VOWS THAT INCLUDE AFFLICTION (cont.)
Question (Mishnah): If a woman vowed to be a Nezirah, and drank wine and became Temei'ah, she receives 40 lashes;
If her husband annulled the vow, but she did not know and drank or became Temei'ah, she does not receive 40 lashes.
If he can annul only the part that pains her, he annulled only the Isur of wine, which pains her, but not the Isur to eat grape pits or peels. If so, the Mishnah should teach that she gets 40 lashes if she eats grape pits or skins!
Answer #1 (Rav Yosef): Nezirus cannot be partial (so it is totally annulled).
Objection (Abaye): Your words imply that there is a Korban for partial Nezirus (e.g. if her husband annulled it after 15 days. The Chazon Ish (YD 136:7) asks how this is implied. He answers based on the question (Nazir 14b) of whether the Isurim after finishing Nezirus but before bringing Korbanos are a continuation of Isurei Nezirus, or new Isurim. If they are new, they are due to a Chiyuv to bring a Korban for having been a Nazir for even a short time. They are not due to her vow, therefore they cannot be annulled.)
Answer #2 (Abaye): Nezirus cannot be partial, and there is no Korban for partial Nezirus.
Question (against Abaye - Mishnah): If a woman vowed to be a Nezirah, and separated an animal (for the Korban), and her husband annulled her Nezirus, she brings Chatas ha'Of (a bird for a Chatas, i.e. if she became Temei'ah), but not Olas ha'Of.
If there is no Korban for partial Nezirus, why does she bring Chatas ha'Of?
Counter-question: If there is a Korban for partial Nezirus, she should bring all three animals, a Chatas, Olah and Shelamim (if she was Tehorah, and Chatas ha'Of and Olas ha'Of if she became Temei'ah)!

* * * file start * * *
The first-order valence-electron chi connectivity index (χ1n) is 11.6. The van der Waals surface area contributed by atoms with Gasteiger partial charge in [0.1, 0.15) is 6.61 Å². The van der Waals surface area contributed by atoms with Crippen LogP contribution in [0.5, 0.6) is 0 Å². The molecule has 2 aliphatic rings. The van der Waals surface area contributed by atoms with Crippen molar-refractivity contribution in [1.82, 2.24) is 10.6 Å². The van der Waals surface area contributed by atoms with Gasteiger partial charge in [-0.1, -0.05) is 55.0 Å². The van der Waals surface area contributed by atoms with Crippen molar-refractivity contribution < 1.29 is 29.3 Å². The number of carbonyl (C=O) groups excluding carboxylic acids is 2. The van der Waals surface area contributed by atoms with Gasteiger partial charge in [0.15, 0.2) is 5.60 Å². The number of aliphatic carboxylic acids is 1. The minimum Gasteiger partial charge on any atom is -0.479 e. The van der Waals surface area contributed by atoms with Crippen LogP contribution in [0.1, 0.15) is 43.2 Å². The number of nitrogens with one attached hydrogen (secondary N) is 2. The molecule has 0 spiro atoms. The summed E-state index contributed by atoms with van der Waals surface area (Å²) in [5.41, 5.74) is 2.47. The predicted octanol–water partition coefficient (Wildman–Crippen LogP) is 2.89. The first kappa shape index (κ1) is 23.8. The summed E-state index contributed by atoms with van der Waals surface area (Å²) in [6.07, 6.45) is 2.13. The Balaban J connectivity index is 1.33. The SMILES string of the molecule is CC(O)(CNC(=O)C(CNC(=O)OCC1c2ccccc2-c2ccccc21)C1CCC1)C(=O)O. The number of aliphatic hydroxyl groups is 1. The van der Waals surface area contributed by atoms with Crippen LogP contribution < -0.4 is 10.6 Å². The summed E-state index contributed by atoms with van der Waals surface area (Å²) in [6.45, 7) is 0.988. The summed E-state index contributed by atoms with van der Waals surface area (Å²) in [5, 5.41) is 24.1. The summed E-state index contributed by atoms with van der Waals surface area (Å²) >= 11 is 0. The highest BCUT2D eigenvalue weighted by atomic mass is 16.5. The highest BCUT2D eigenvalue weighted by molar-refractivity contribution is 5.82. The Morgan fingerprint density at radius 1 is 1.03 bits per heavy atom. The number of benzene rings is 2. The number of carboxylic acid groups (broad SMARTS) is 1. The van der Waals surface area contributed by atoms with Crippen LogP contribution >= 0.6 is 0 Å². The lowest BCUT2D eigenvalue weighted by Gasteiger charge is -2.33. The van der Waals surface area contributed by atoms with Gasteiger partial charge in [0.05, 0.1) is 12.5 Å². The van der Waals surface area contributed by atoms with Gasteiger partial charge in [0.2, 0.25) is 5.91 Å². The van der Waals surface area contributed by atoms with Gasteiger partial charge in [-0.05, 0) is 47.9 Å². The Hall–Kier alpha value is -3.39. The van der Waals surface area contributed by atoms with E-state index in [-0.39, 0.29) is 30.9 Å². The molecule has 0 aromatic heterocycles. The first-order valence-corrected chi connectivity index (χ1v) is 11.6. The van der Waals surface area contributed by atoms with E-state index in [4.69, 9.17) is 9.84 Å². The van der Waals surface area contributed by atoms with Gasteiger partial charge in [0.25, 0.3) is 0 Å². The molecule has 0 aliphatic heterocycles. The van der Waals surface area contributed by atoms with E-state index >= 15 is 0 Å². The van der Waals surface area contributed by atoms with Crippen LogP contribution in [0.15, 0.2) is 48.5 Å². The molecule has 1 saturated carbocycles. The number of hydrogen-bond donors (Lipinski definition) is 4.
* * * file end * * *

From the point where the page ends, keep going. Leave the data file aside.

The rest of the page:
Answer: Really, there is no Korban for partial Nezirus;
She brings Chatas ha'Of (if she became Temei'ah), since the Torah allows one who is usual whether or not he is liable to bring it (and she needs atonement, according to the opinion that a Nazir is a sinner).
Question (against R. Yochanan - Mishnah): If a woman vowed to be a Nezirah, and became Temei'ah, and afterwards her husband annulled her Nezirus, she brings Chatas ha'Of.
If annulment only takes effect on the part of the vow that is affliction, perhaps the annulment only works regarding wine, from which abstinence is affliction, but not regarding Tum'ah, which is not affliction!
Answer: Refraining from becoming Tamei is also an affliction. (Since she cannot bury others, no one will bury her);
(Beraisa - R. Meir): "The living will take it to heart" - one who eulogizes will be eulogized. If one cries over a Mes, others will cry over him. One who buries others will be buried.
A VOW FROM ALL PEOPLE
(Mishnah): If a wife vowed that she will not benefit from the creations (i.e. people), her husband cannot annul this. She can take Leket, Shichechah and Pe'ah (sheaves that drop or were forgotten during harvesting, and a corner of the field left unharvested, which are left for the poor);
If a man vowed that Kohanim and Leviyim will not benefit from him, they may take (tithes and gifts due to them) against his will;
If he forbade only certain Kohanim and Leviyim, others take the tithes and gifts.
(Gemara) Inference: She may benefit from her husband (if not, he would be able to annul). This shows that 'creations' excludes her husband.
Question (Seifa): She can take Leket, Shichechah and Pe'ah.
Inference: She may not benefit from her husband! (If she could, she would not be considered poor.)
Answer #1 (Ula): Really, 'creations' excludes her husband. (Therefore, it is not a vow between them.) It is not a vow of affliction, because(even if her husband is poor and cannot feed her,) she can take Leket, Shichechah and Pe'ah. Therefore, he cannot annul.
Answer #2 (Rava): Really, 'creations' includes her husband. The Mishnah explains the reason for the law.
He cannot annul at a time when she can take Leket, Shichechah and Pe'ah (they are available).
Answer #3 (Rav Nachman): Really, 'creations' excludes her husband. The Seifa teaches a new law:
If she was later divorced, she can take Leket, Shichechah and Pe'ah. (This is not considered benefit from others, since the farmer must leave them for the poor to take themselves.)